Can you imagine a GPLd vaccine that sells for $5 cost of production that causes 1 death per 5,000 doses. This may not get picked up in testing, but it might cause 1000 deaths before it gets recalled. If Merck sold the vaccine for $50, each family would get $1,000,000 and Merck would be out $1Billion. If it was a GPL $5 vaccine.......
  • by Electric Eye (5518) on Thursday February 08, 2007 @03:05PM (#17938118)
    Playing devil's advocate, I think a bird flu pandemic is exactly what this planet needs right now. We've added a billion people and welcomed two billion+ populated nations to the industrialized world and we're destroying most of our natural resources. I think a pandemic that could potentially reduce this burden, especially in SE Asia where those countries seem hell bent on destroying the environment in just about every way. Call me sick, but I don't have faith in humanity to reel itself in when it comes to development and consuming more and more in the future. The only solution is fewer consumers.
    • . I think a pandemic that could potentially reduce this burden, especially in SE Asia where those countries seem hell bent on destroying the environment in just about every way.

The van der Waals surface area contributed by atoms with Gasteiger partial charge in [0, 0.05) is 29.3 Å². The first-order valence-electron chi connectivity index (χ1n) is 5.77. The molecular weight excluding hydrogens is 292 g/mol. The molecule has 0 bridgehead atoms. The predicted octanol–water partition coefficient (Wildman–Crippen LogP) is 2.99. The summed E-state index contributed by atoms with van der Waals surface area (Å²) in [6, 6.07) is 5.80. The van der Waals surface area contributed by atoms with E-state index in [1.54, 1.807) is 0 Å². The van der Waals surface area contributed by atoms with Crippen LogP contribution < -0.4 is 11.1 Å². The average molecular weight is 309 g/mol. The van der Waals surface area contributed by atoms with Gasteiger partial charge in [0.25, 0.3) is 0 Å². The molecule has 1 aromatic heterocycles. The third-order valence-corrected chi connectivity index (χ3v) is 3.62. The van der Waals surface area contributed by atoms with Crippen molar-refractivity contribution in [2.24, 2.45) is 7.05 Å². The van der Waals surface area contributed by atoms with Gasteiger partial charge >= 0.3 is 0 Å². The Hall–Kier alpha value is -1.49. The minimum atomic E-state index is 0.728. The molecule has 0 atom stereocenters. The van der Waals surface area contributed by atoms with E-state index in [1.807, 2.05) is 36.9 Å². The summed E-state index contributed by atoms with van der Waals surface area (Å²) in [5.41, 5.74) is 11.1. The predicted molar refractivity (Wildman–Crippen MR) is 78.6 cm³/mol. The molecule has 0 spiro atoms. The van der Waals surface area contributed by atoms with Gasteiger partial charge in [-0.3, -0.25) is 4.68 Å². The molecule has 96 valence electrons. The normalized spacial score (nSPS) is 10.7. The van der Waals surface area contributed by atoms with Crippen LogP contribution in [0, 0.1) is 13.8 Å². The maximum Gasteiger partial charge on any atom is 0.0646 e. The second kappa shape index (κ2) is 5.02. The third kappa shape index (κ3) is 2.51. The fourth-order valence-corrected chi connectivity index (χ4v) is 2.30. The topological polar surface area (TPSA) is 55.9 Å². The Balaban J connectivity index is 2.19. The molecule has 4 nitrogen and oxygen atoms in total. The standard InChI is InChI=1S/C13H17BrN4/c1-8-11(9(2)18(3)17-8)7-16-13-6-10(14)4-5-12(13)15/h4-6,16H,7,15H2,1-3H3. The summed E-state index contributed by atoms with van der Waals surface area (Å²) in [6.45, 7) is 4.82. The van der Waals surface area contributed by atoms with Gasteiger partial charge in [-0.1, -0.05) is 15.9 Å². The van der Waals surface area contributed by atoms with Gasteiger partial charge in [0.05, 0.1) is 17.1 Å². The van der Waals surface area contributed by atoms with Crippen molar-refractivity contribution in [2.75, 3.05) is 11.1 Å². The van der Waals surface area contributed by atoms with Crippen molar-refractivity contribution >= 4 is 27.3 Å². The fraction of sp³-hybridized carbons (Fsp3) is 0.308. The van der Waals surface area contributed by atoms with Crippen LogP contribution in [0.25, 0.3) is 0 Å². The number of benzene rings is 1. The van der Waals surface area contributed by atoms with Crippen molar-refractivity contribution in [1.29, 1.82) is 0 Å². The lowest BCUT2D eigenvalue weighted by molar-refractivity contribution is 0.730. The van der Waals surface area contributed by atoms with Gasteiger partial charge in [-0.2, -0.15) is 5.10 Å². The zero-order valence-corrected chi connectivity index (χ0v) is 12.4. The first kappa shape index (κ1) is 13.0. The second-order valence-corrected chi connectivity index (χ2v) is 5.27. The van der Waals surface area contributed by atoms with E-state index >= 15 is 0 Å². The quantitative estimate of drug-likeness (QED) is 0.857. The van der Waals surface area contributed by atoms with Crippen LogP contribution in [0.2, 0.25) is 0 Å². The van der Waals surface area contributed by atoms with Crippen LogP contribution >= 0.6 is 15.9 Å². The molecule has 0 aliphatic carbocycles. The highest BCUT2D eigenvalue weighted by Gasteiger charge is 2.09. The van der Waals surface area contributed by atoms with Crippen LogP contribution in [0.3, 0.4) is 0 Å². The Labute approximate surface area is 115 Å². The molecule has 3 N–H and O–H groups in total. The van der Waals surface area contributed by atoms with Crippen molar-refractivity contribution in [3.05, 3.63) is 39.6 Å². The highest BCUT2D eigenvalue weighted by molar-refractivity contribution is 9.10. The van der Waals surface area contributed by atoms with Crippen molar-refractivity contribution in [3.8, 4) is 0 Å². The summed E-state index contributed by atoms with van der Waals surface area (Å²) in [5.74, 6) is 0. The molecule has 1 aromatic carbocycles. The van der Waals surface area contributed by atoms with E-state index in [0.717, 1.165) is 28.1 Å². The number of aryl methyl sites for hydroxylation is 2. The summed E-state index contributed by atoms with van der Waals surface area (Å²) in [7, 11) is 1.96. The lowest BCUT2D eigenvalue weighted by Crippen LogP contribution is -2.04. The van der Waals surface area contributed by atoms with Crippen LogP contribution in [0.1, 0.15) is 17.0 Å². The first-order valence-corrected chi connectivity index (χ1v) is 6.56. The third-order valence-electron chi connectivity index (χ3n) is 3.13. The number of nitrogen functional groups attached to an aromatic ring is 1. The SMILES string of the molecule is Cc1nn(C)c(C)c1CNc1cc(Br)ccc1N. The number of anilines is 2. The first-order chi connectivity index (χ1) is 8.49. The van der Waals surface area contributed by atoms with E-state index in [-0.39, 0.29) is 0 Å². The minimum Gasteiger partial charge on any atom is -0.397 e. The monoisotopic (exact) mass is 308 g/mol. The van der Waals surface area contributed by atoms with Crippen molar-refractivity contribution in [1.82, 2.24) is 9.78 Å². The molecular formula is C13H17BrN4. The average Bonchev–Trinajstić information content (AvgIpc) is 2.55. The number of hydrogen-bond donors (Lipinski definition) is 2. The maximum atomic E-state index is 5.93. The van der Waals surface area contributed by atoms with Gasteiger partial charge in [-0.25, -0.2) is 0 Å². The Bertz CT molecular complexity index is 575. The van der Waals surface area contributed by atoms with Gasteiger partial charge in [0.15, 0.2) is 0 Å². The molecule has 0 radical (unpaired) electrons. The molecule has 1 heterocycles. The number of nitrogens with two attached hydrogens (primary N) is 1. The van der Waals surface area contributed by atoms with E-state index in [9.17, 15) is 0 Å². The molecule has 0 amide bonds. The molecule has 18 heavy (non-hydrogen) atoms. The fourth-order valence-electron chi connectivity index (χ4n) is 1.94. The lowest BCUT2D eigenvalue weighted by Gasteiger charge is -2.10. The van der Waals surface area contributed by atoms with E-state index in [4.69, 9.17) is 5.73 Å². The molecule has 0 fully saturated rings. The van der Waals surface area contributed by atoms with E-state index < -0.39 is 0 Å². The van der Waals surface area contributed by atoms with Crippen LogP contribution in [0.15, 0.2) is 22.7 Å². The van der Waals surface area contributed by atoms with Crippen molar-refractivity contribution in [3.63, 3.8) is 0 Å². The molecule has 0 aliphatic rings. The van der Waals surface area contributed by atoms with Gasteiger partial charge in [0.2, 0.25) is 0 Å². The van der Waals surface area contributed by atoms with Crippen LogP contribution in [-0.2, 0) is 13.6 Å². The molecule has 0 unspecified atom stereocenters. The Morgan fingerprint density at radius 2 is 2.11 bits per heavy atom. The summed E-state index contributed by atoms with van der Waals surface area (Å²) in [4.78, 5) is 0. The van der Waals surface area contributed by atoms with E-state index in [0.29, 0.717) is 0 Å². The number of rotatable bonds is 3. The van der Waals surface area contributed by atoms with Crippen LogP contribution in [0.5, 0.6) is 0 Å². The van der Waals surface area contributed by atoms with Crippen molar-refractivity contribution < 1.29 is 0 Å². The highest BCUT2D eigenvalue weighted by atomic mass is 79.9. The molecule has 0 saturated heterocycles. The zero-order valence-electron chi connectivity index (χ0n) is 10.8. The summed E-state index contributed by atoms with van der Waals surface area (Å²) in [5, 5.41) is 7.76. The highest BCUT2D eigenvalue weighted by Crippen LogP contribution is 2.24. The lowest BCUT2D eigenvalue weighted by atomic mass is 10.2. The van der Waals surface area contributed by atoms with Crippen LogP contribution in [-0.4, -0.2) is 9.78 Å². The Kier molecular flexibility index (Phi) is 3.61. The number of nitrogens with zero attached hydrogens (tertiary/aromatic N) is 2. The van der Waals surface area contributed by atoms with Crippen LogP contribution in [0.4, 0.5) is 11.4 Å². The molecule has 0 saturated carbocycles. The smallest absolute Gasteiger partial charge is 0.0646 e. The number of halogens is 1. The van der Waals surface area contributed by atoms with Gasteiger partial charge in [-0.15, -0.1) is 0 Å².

Not going to happen. The last pandemic which everyone is comparing this one two only knocked off a few percentage points of the population at best. Twenty percent of the world came down with it which is a large number but not as many as those killed.
      • I see what you're saying, but the population density is magnitudes higher, especially in SE Asia, most American cities. I believe you are referring to the flu pandemic in the early 1900s? I don't think the world's population was more than a billion back then.
    • by wolfemi1 (765089)
      What the hell? Okay, so basically you're saying "the hell with everyone else, they should die because I'm too crowded." And someone modded you insightful. Come on, people!
    • by drinkypoo (153816)

      Call me sick

      I'll wait until the pandemic reaches your neighborhood first.

    • by kabocox (199019)
      Playing devil's advocate, I think a bird flu pandemic is exactly what this planet needs right now. We've added a billion people and welcomed two billion+ populated nations to the industrialized world and we're destroying most of our natural resources. I think a pandemic that could potentially reduce this burden, especially in SE Asia where those countries seem hell bent on destroying the environment in just about every way. Call me sick, but I don't have faith in humanity to reel itself in when it comes to
    • Every time someone suggests something like this, it reminds me of how lazy people can be. Instead of thinking up real solutions, you hope that the problem goes away.

      Instead of starving mankind, we should be pushing for new solutions. More nuclear power, breeder reactors, renewable power sources, fusion power, genetic engineering to increase crop yields, recycling, CO2 sequestration, asteroid mining, space habitation etc. These are all necessary if we want to survive as a species, and these are all time-co